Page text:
Nov 23, 2010, 8:18 AM
Post #1 of 16
UN-AMERICAN TO DIET ON THANKSGIVING?
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By Sam Rogers, professional sailor
As we approach the most gluttonous day of the American calendar year, most true patriots will be priming their stomachs for a mass amount of Turkey, mashed potatoes, gravy, cheesy mashed potatoes, gravy, sweet potatoes, stuffing, gravy, yams, green-bean casserole, fresh baked rolls, gravy, pudding, apple pie, french silk pie, gravy, pumpkin pie and many more traditional family favorites, like gravy.
For Melges 32 sailors preparing for the Gold Cup, which begins one week after our nations hearty holiday, they are faced with a weigh-in that will require a more modest serving of the tasty treats our Pilgrim friends brought to Plymouth Rock. While there is a constant debate over the nature of weigh-ins, their effectiveness, and whether or not to do away with them, the only concern I have is that it might be highly Un-American to partake in a crash diet over Thanksgiving; is this any way to pay respects to the people who invented the Cornucopia?
While the idea of an actual weigh in is not the problem, where to set the limit and how often to perform checks is. Most often, there is a limit set by the class in conjunction with the builder that helps provide safe tolerances for the boat. The weigh-in usually only takes place at the beginning of the event, and with the goal of the team to be 60-70 lbs over while racing, every team member is given a “target weight” which is typically 3-15 lbs below their normal weight.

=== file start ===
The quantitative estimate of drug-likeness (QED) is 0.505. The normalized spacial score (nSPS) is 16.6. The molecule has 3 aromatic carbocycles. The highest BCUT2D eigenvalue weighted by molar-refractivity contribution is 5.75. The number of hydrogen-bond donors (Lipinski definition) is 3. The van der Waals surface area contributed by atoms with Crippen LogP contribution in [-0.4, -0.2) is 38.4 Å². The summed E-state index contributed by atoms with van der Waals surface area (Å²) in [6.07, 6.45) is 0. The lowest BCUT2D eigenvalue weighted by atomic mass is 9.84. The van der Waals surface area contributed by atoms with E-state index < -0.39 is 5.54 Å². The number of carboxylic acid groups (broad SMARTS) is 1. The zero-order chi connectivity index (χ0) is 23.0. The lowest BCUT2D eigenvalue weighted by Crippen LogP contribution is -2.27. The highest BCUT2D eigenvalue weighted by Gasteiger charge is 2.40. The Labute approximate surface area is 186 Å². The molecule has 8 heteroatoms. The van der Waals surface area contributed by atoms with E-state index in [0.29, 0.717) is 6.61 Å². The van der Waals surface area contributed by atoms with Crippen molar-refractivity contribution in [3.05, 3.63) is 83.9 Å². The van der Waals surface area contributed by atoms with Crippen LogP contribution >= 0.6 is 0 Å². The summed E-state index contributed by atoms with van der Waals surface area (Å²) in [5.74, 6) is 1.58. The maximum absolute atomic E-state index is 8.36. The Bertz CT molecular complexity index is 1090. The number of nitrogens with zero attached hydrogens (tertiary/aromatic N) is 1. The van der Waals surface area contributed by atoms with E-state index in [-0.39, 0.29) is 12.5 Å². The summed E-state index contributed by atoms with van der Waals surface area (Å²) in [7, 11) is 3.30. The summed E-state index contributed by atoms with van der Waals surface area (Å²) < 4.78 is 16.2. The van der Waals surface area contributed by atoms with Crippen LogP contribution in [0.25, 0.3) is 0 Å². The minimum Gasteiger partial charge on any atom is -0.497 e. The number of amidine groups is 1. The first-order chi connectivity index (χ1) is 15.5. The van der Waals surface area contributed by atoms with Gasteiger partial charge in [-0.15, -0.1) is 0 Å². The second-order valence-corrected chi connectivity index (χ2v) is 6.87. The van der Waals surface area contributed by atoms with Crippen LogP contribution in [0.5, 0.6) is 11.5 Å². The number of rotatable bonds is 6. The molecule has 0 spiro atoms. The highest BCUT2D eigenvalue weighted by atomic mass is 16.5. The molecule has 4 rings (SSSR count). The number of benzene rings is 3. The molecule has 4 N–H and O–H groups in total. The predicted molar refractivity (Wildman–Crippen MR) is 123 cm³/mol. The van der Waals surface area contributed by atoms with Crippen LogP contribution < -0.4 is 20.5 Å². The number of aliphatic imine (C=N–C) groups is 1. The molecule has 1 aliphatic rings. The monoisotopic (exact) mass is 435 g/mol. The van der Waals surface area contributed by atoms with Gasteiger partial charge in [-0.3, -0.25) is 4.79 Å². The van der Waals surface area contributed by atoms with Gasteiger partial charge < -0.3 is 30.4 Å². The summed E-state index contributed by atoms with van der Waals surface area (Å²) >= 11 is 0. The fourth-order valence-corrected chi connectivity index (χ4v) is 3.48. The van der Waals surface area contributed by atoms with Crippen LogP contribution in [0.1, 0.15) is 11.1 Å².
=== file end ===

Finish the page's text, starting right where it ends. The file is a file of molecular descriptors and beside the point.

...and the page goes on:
This target weight largely depends on their size, and how much the person who is making the targets actually likes them. The day of weigh in, everyone reaches their target through 2-3 weeks of painful dieting and immediately after finds the nearest restaurant that serves tasty comfort food, putting the team highly over the limit. Not only is this unhealthy as most team members often resort to days of starvation and dehydration causing people to faint in some cases, but it also defeats the purpose of having a weight limit as every team is over it while racing.
The other option would be to raise the weight limit and require that teams remain under it with spot checks throughout the event. That way teams could then build their crew around this weight, stay under it and feel comfortable knowing they are not 70 lbs less than the boats they are racing against. Of course I might be a little bit biased at the moment since I am in the middle of trying to lose 14 lbs and all I can think about is gravy, but I think this option is much better. -- Read on: http://42marine.com/un-american-to-diet-on-thanksgiving/